Five writers ruined my life.
I am a writer. I write to communicate, to inspire, and to satisfy my own ego. I want to write great literature. Heck, I want to write the best literature. And I want you to read it. But I have a problem.
Yesterday, I developed a case of writer's block, which is unusual for me. I had just finished reading The Midnight Disease, by Alice Flaherty, in which she discusses writer's block and its causes. Later, when I sat down to my computer, I found that I could no longer write. I had writer's block.
I immediately realized that my problem was caused by five people.
The Five Writers
She made me aware of the problem. In her book, The Midnight Disease, she examines the brain for the neurological reasons behind creativity, the drive to write, and writer's block. She also looks at external factors for creative blocks, and notes that reading something great, such as an author that you admire, can be a source of block. This revelation planted the seed in my head for my own block.
J. R. R. Tolkien
He drew me into the world of literature. As a child, the forbidding, ominous black book, graven with the red ring and eye of Sauron, sat on the big kids' shelf just out of reach. I got it anyway, and like the One Ring remade Frodo, that book remade me into a fantasy reader, and eventually a writer. He built an amazing world, and that's something I envy. If my worlds could only share the life and music of his, then maybe I could write on a level with him. However, compared to his worlds, mine seem mundane and derivative.
Wolfe is the worst of them. As I walk by my bookshelf, I notice his books most, for he is the pinnacle of art and style I can never reach. His writing is layered, meaningful, full of wonderful ideas, and infused with marvelous style. My plots feel flat and uninteresting in comparison. When I try to mimic him, they become obscure and awkward. His talent is that of a wizard, and I have yet to fully understand his magic.
He is a pinnacle of personal development, of true heroism, and a great writer to boot. The nonfiction I have written pales in comparison to The Narrative of the Life of Frederick Douglass, an American Slave. It all seems so trite and easy compared to his life. He faced such immense challenges, and rose so high. And his depiction of his life was so brilliant. I look at his powerful, beautiful book, and how it affected me, and I am awed.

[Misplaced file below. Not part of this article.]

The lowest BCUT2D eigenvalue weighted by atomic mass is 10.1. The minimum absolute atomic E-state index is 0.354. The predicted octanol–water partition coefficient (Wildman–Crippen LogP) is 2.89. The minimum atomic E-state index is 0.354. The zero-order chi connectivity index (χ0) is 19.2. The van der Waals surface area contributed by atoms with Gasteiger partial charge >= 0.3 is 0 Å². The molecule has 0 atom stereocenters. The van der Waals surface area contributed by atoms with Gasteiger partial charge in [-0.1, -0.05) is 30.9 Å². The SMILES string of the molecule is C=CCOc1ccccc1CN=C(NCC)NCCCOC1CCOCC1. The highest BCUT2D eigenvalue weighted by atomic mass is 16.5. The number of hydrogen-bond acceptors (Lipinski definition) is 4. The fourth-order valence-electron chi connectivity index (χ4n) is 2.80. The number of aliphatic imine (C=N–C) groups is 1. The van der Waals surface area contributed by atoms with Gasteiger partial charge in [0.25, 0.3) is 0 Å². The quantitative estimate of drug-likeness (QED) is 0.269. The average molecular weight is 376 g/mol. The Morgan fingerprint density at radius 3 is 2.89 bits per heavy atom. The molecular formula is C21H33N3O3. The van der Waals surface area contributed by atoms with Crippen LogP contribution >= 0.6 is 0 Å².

I am ultimately to blame for not being a better writer. I am lazy, I am unfocused, I procrastinate. If I cannot write, how can I satisfy my drive to communicate, and to move others? I can claim writer's block, and complain about the others, but I share the blame.
I Need to Fix This
The desire to write is strong, but apathy is insidious. Life provides convenient escapes. I can avoid writing by cleaning house, or trolling my favorite internet news sites. And right when I want to write, right when inspiration hits, that is when I'm in the car, at work, buying groceries, or about to fall asleep. And the inspiration isn't enough. I get it, and I take it back to my computer, and it says to me, "Okay this is a good idea. Now execute." And then I think, "Will this be half as good as what's out there, or even a tenth as good as what Wolfe or Douglass or Tolkien would have written?" I need to kill the inevitable, "No" in my brain, stab it, cut it out. But how?
I Must Move Forward
Write, even if I raise an abomination from my words. Ignore the "No." Push. Throw it to the dogs so they can read it, and then lament later, after they have all died from the poison in my words. Their criticisms may bite, but without the risk, what is there? I can't just give up....
Flaws in My Vision
Looking back, I am too pessimistic. Reading those writers first inspired me. If I step back, I see that they still inspire me. I should revere them, and I do.... But that doesn't break the block.
Conclusion is a Wrecking Ball
The wrecking ball is the answer - I remember it from The Midnight Disease.... I will tear down Tolkien, Wolfe, and Douglass, and demolish their works. With a literary iron fist, I will punch through their fragile, flawed walls of plot, crushing archetypical bricks and word-mortar. I will sift through the rubble of their chapters, vivisect their characters, and tear their sentences with my teeth. Then, I will see that they are not perfect, that they are not the be-all-end-alls that I thought they were, and that there is reason still to write. And then I can stop saying that they ruined my life.
Even if that vision is just a delusion, its salve is worth being delusional. Even if I invent flaws in their work that don't actually exist, I can still smash one barrier to my writing. And when I do, I will ride that wrecking ball to freedom.
Then I will thank Alice for telling me how to cure my writer's block.
Then I will thank John for inspiring me to read and write.
Then I will thank Gene for convincing me to aspire to his amazing skill.
Then I will thank Fred for showing me that it's not just your story, but how you write about it that makes it great.
And then I will thank myself for finally doing it, for finally finishing something that someone else will read.
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